The creation of EMANA (Energia Humana), or Human Energy in English, was a direct effect of being aware of such needs both in the big picture and the location of Tasajera. Being aware of the larger problem and a localized condition, it was born with the inherent agreements 1 & 2. A concept was born: That we would harness the energy of the willing, the brave, and the loving, to be funneled into a location in need to affect the lives of a few; because affecting even the life of 1 person is greater than affecting none.

We all have been funneled into the awareness of this location, and its condition. Not because of chance, but because we are willing, brave, and loving. However, each of us relates to this location in a different way, our diverse backgrounds makes us a strong unit, rich in cultural perspectives and emotional experiences. We will succeed only if we can harness our own diversity and be in harmony.


As we seek to be in harmony, through the active interaction of our diversity, we find our place and role in this location. We come into this location knowing that being there for a week or two is not going to change its condition. There is a law in the natural realm, which states:

“Something that has taken years to develop, can be destroyed in days

But something that been destroyed for years, cannot be developed in days”

Thus, 1 mission cannot win a war, but it can win a battle. Being aware of the scale of our contribution will help us plan for sustainability in the long-term. We understand that our mission needs to contribute to a long-term victory, and everything we do, think, and say must have foundation in the understanding of this principle.

Specific mission details are yet to be revealed, however, the framework of the mission is available. You and me, are not supposed to bring a “solution” to the people of Tasajera. This is correct, we cannot solve a problem we haven’t experienced. The agreement 3 is that the people themselves know best what the solution to their problem is, we are supposed to facilitate knowledge, dialogue, and resources to empower the people; so that they are enabled to solve their own problem.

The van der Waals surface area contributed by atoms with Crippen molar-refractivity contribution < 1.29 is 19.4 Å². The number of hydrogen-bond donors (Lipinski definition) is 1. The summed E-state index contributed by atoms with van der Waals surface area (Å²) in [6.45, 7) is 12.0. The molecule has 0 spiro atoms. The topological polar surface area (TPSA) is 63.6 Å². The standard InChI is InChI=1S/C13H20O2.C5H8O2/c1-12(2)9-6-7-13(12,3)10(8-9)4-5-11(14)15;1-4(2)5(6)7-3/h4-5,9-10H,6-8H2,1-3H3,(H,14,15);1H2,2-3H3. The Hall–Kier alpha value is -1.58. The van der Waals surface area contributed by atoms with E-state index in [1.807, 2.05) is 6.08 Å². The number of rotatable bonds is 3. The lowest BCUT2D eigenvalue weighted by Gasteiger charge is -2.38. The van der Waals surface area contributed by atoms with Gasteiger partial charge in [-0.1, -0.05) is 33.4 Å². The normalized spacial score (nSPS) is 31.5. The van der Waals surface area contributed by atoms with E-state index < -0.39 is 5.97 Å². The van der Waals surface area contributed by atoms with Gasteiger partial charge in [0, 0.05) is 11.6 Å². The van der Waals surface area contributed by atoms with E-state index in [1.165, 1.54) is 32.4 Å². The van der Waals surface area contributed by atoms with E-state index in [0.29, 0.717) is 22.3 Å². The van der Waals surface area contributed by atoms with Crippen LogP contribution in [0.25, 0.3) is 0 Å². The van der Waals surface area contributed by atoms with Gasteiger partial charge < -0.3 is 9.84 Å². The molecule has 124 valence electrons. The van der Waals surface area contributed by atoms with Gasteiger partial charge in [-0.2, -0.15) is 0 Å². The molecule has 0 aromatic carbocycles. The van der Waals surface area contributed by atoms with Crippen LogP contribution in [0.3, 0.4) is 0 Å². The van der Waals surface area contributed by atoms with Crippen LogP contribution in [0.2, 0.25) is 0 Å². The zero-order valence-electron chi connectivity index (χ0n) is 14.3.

This is why EMANA is sponsoring a project with the Central American University of ES in empowering women entrepreneurs in Tasajera, because we believe that unlocking (facilitating) women’s potential can bring economic development to their community. (for more info on this project click here)

Sponsor a Student campaign

So I am going to El Salvador from December 16 – January 21, 2013. and me and my team are working tirelessly to put together a fundraising campaign.

Our project, during this time, will consist on teaching a group of young boys and girls about aquaponic farming. With this intensive educational program people can learn alternative ways of growing food in a sustainable way. Pretty much we will be doing a “Teach them how to fish, and you’ll feed them for a life-time” type of approach.

We strongly believe that education is the key to break the lock of poverty, but not just any education, we understand the basic, and most urgent, necessities of the poor people of Tasajera island.

We will break the poverty cycle one step at a time, and although we understand that poverty is a complex problem, we start by educating the youth with practical knowledge of food production. Thus, responding directly to their needs, and making a foundation of community change by working with young people, because they are the future (we know that right, let’s do something about it then).